Complicating the army's mission, some 5,000 pullout opponents from outside Gaza came to the coastal area in recent weeks, and vowed to resist.

Throughout the Gaza settlements Monday, soldiers trudged through temperatures above 100 degrees to distribute leaflets or slide them under closed doors, warning settlers they had until midnight Tuesday to leave voluntarily.

Some 200 families accepted the army's help to load their effects into trucks and move out immediately.

"We don't have any more tears left," Michal Yahieli said while packing her belongings in Neve Dekalim.

Protesters burned tires -- a protest tactic often used by Palestinians -- in the industrial zone of Neve Dekalim, Gaza's largest settlement with 2,700 residents.

Angry settlers at Neve Dekalim heckled the Gaza military commander, Maj. Dan Harel, and police escorted him away. The army chief of staff, Lt. Gen. Dan Halutz, met similar outbursts and had to be hustled away.

But in most places encounters were less hostile. Soldiers, both women and men, comforted and hugged civilians who broke down when it came time for them to go.

One woman, leaving a huge house in Nissanit with crystal chandeliers and man-sized audio speakers, prepared omelets and cold water for the soldiers dismantling a wooden deck rimming her swimming pool.

"It's a disgrace," the woman, who identified herself only as Orly, said of the government's decision to evacuate Gaza. "But the soldiers are wonderful."

Palestinian leader Mahmoud Abbas said he was filled with hope, but insisted Israel must hand over more land.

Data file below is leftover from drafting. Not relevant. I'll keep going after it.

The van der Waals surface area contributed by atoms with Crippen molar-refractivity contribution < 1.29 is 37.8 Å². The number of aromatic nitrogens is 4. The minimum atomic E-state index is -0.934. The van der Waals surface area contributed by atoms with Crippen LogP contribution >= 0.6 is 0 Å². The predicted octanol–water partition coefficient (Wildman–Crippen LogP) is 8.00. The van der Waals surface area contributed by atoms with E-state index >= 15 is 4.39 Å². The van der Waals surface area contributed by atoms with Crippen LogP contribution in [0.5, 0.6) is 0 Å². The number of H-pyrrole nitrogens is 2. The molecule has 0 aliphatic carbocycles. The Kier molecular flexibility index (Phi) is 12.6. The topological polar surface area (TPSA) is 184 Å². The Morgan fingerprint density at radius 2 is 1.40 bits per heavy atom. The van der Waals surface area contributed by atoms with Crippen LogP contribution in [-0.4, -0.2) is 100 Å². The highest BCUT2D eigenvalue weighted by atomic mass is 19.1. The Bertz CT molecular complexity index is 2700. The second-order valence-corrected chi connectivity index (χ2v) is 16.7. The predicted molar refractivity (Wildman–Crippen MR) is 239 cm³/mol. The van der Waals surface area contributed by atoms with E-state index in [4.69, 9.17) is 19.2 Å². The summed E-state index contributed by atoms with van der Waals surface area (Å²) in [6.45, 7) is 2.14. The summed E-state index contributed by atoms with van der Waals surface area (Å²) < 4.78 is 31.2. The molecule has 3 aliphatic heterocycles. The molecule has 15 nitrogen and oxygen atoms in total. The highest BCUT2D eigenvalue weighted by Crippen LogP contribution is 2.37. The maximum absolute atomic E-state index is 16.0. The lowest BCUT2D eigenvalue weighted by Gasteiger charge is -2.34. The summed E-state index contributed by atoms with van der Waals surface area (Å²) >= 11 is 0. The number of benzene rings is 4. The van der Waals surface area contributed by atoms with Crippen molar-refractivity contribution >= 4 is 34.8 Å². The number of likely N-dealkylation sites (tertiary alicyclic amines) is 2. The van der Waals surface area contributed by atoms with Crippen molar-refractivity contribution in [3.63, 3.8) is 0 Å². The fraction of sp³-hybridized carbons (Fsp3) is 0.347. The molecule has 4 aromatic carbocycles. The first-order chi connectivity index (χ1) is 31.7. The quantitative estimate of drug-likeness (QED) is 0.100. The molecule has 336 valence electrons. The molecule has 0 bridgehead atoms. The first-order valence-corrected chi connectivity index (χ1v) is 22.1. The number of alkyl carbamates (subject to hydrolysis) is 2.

Palestinian officials announced that Abbas had scheduled Jan. 21 as the date for long-delayed legislative elections. The timing of the statement appeared aimed at showing that Israel is delivering Gaza into responsible hands capable of advancing democracy.

Many Palestinians are wary of Israel's intentions, especially if it retains control of Gaza's borders and the territory's access to air and sea travel.

"It's great they are getting out, but I am getting a bad feeling that we will remain under their control," said Jihad Safi, the 37-year-old owner of a clothing store in the Palestinian town of Khan Younis, which overlooks the Morag settlement.

Hamas activists in Gaza City hung banners proclaiming the pullout as a victory for their uprising. "The blood of martyrs has led to liberation," said one. In Khan Younis, masked militants marched through the streets with rocket launchers to celebrate.

There have been worries that militants would attack Israelis during the pullout to make it look like a retreat. But with ordinary Palestinians looking for positive changes out of the withdrawal, the extremist groups might refrain from major violence.

Hamas spokesman Sami Abu Zuhri said the group would hold its fire.

"Hamas is committed to the quiet," he said. "The ball is on the Israeli side now. If they will evacuate the Gaza Strip quietly, I think that there is no one among our people who will obstruct or violate this evacuation."